By Molly Phan
Former Stanford runner Grant Fisher ’19 made an impressive Olympic debut in Tokyo, placing in the top ten in both the 10,000- and 5,000-meter races.
On Friday, July 30, Fisher, a middle and long distance specialist during his time at Stanford, competed in the 10,000-meter race and placed fifth in the finals. Shortly after the race started, Fisher already found himself with the leading group of runners.
Finally, in the last mile, the pace accelerated and the lead pack of 12 international runners began to split up. Selemon Barega of Ethiopia dashed into first place with Kenyan Joshua Cheptegei and Uganda’s Jacob Kiplimo following behind him. Meanwhile, Fisher sprinted into fifth place while sticking with the leaders.
The race came down to the final lap, and Barega took gold in 27:43.22, Cheptegei — who holds the 10k world record from 2020 — took silver and Kiplimo took bronze. Fisher’s time was 27:46.39, making him the top American and the highest-placing runner who was not from a country in Africa. What made Fisher’s performance all the more impressive was that it was only his third official 10,000-meter race — he raced one 10k before the Olympic Trials, and his other two came at the Trials and the Games.
Then, on Aug. 3, Fisher stepped up to the starting line for his second event, the preliminary rounds of the 5,000-meter race. The prelims consisted of two heats, with Fisher competing in the second.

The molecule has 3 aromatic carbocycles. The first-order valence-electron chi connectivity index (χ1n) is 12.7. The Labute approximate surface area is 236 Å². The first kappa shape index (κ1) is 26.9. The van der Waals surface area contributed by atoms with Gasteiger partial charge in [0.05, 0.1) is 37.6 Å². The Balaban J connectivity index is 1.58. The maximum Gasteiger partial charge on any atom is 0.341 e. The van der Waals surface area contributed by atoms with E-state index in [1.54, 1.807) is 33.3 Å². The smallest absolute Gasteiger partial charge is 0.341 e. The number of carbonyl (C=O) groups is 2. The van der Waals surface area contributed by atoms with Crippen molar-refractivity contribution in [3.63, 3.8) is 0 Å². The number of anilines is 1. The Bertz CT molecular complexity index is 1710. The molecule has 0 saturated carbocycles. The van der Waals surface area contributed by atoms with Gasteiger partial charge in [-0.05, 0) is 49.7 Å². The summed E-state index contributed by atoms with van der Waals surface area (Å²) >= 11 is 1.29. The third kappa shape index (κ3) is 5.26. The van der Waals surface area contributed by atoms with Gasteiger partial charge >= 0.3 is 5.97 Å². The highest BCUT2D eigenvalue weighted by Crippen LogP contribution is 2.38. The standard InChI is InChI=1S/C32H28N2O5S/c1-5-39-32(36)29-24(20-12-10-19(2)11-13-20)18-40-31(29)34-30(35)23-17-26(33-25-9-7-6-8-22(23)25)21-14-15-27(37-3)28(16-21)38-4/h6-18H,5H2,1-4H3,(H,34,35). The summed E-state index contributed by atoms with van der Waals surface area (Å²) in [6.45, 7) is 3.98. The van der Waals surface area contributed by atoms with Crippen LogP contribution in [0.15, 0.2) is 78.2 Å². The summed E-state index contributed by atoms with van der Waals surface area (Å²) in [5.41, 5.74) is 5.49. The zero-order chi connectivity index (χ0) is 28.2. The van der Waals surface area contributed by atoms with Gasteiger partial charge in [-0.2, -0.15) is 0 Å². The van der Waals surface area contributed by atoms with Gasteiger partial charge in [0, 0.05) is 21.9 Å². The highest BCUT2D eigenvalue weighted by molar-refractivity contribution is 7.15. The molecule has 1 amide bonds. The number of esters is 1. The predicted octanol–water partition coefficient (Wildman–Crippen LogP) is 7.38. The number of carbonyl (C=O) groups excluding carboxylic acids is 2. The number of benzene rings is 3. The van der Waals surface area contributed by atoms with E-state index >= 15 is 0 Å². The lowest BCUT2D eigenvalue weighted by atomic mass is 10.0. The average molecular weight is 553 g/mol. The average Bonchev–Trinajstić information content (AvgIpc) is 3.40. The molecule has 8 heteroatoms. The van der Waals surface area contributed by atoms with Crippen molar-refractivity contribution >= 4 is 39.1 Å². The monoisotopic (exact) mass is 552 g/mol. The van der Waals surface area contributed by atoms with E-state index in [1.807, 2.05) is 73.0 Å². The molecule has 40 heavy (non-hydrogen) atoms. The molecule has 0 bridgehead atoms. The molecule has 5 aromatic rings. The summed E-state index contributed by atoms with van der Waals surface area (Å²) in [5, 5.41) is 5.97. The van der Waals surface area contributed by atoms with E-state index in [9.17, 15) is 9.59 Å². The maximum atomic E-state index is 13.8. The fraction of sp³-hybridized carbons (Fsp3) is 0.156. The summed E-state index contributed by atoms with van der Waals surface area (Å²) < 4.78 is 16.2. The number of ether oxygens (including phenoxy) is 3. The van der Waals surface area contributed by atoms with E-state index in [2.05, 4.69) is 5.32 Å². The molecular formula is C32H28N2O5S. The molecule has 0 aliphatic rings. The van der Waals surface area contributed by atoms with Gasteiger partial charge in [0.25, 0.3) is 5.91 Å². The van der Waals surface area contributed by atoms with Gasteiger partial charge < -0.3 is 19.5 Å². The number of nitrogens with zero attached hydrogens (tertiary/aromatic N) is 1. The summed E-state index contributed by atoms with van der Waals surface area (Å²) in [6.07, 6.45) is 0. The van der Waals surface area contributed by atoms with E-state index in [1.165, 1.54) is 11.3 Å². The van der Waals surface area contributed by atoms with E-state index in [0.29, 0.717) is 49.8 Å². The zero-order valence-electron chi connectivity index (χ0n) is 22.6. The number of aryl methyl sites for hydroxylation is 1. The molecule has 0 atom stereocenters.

The first five to cross the finish line from each heat in the prelims earn an automatic spot in the 5,000-meter finals later in the week. Aside from the automatic qualifiers, the next five runners with the next-best times also qualify. Fisher’s entire heat ended up running faster than the first heat, making it crucial that he finish in the top 10 to snag either an automatic or time qualification. Fisher finished the race in eighth place with a time of 13:31.80, ensuring his spot in the finals on Friday.
Fisher took his place in the 5,000-meter final race on Friday morning. The pace of the race remained calm and consistent until the final few laps. Paul Chelimo, another U.S. runner, dashed into first at one point during the end of the race, but quickly fell back and finished in third. Mohammad Ahmed of Canada took second and Joshua Cheptegei, who also raced in the 10,000-meter finals alongside Fisher, placed first in 12:58.15. In the last 400 meters, Fisher was sprinting close behind the leading pack of runners but ultimately finished in ninth place with a time of 13:08.40.